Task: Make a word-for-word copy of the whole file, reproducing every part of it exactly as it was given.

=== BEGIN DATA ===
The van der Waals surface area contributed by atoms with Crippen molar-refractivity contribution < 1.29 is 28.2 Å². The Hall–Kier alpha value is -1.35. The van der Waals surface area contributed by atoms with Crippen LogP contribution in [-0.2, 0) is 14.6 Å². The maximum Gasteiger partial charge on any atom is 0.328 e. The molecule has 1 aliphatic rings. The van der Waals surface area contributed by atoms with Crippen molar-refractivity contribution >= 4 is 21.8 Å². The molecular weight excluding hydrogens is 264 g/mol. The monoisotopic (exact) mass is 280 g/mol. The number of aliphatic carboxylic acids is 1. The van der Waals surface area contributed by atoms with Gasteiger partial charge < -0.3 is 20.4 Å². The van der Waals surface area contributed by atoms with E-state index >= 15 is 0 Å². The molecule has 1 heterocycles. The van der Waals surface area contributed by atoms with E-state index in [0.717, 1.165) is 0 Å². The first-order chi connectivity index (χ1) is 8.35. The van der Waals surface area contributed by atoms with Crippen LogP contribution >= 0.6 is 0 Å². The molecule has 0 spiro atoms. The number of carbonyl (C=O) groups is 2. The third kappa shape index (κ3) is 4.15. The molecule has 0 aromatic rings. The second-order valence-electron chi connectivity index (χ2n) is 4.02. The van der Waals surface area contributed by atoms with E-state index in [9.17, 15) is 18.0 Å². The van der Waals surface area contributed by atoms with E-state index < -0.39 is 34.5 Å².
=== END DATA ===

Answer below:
The van der Waals surface area contributed by atoms with Crippen molar-refractivity contribution < 1.29 is 28.2 Å². The Hall–Kier alpha value is -1.35. The van der Waals surface area contributed by atoms with Crippen LogP contribution in [-0.2, 0) is 14.6 Å². The maximum Gasteiger partial charge on any atom is 0.328 e. The molecule has 1 aliphatic rings. The van der Waals surface area contributed by atoms with Crippen molar-refractivity contribution >= 4 is 21.8 Å². The molecular weight excluding hydrogens is 264 g/mol. The monoisotopic (exact) mass is 280 g/mol. The number of aliphatic carboxylic acids is 1. The van der Waals surface area contributed by atoms with Gasteiger partial charge < -0.3 is 20.4 Å². The van der Waals surface area contributed by atoms with E-state index >= 15 is 0 Å². The molecule has 1 heterocycles. The van der Waals surface area contributed by atoms with E-state index in [0.717, 1.165) is 0 Å². The first-order chi connectivity index (χ1) is 8.35. The van der Waals surface area contributed by atoms with Crippen LogP contribution >= 0.6 is 0 Å². The molecule has 0 spiro atoms. The number of carbonyl (C=O) groups is 2. The third kappa shape index (κ3) is 4.15. The molecule has 0 aromatic rings. The second-order valence-electron chi connectivity index (χ2n) is 4.02. The van der Waals surface area contributed by atoms with E-state index in [9.17, 15) is 18.0 Å². The van der Waals surface area contributed by atoms with E-state index < -0.39 is 34.5 Å².